Through bending, a good player can find 12 extra notes on a 10-hole major diatonic harmonica that’s designed to play 20 notes. (These are all down bends, though some great harp players can bend up. I cannot.) It’s hard to describe how to bend notes on a harp because the action isn’t really visible and you’re using your mouth, rather than hands on strings. But here goes: Start on the fourth reed of your harp, and suck in. Then slowly tilt the harp down toward your chin, hold it there for a bar, and then bring it back up. You’ll probably hear the pitch dip down during this exercise. I find it helps to think of the note you want to hit.
Then suck in on the fourth reed while you drop your jaw. Next try doing it while you purse your lips like a drag queen blowing a kiss across a stage. Now try jutting out your chin like Popeye. Try holding your mouth like you’re making different vowel sounds—go weeee, eeee, aaaa, woo, ooo, youuuuuu. All of these embarrassing movements will change the shape of your mouth and that will affect the note.
Once you nail some good bends at the fourth reed, do the same thing on the seventh reed. After you’ve dialed in that sweet spot, work each part of the harp from low to high and find five juicy notes. They’ll become the foundation of your blues vocabulary.
The trick to playing cross harp is fitting the harp to the key, which is not as obvious as it seems because with this technique, the harmonica’s tonic will be the IV of your progression. For example, take a standard I–IV–V blues progression in the key of E (that’s E, A, and B, respectively.) To play cross harp, match the key printed on the harmonica to the IV chord. So, to play cross harp in the key of E, you’ll want an A diatonic harmonica. In the key of G, use a C diatonic harmonica. To play in the key of A, grab a D harp.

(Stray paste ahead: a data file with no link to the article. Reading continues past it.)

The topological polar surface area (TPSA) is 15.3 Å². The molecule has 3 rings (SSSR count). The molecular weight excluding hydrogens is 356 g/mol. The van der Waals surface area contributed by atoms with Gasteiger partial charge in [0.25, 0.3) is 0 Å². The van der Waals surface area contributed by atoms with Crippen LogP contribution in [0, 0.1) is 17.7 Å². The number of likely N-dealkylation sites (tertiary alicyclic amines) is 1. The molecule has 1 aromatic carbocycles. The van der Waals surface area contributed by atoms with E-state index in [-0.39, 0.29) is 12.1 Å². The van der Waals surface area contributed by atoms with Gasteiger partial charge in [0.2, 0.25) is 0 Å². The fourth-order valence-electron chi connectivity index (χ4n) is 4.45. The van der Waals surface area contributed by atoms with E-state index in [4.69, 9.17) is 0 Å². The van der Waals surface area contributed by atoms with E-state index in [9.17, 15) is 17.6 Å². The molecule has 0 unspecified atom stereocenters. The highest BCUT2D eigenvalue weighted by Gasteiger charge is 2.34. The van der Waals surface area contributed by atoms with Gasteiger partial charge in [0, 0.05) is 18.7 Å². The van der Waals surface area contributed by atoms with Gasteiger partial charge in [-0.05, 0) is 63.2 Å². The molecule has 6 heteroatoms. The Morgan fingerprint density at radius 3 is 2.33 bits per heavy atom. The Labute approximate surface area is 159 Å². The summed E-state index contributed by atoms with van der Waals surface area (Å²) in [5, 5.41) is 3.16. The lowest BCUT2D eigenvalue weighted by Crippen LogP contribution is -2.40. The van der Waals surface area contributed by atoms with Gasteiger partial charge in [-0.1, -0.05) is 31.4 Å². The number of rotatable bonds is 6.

Here’s the recipe for following the I–IV–V changes: Suck in on the I, blow out on the IV, and suck in on the V. It’s that simple. Put on your favorite E blues track and play along until you find the notes that work.
Once you’ve got these basics down, you’ll find a ton of great information online (such as the Lee Oskar Quick Guide) that can take you to the next level. You never know, that innate curiosity that led you to guitar in the first place may drive you to be the next Dan Aykroyd or John Popper from Blues Travelers.
Harmonica virtuoso Lee Oskar introduces his innovative QuickGuide system geared for instrumentalists of all kinds and singer-songwiters, featuring Lee Oskar QuickStart harmonica kits, supported by the extended educational website, leeoskarquickguide.com.
These exciting new resources and tools work together to help all kinds of musicians fully access what Oskar refers to as the “magic, versatility and artistic power of the harmonica.”
In the words of Lee Oskar, “For all kinds of musicians, the harmonica offers endless possibilities for artistic exploration—it’s an incomparable instrument that can add mesmerizing energy, depth, spice and soul to your music. Not only is the harp a natural for instrumentalists like guitar, ukulele and piano players, harmonicas are the ideal resource for singer/songwriters and composers for making melodies and coming up with hook lines for all kinds of music.”
As the first of a series of Lee Oskar Quick Start kits, the inaugural Guitar/Ukulele kit features 4 harmonicas, including the Major Diatonic (Key of C)--for Folk, Country, Blues, Rock and Pop Music along with three alternate tunings for playing a wide array of musical genres and styles:
The Lee Oskar Quick Start Kits come with a soft cloth pouch to hold the (4) harmonicas, a harmonica holder and a 16-page instructional booklet that is supported by the educational website, www.leeoskarquickguide.com .
This educational resource for the musical community provides an online support system with clear, easy-to-follow guidance and videos, organized by instrument for each of the four tunings in the Quick Start Kits.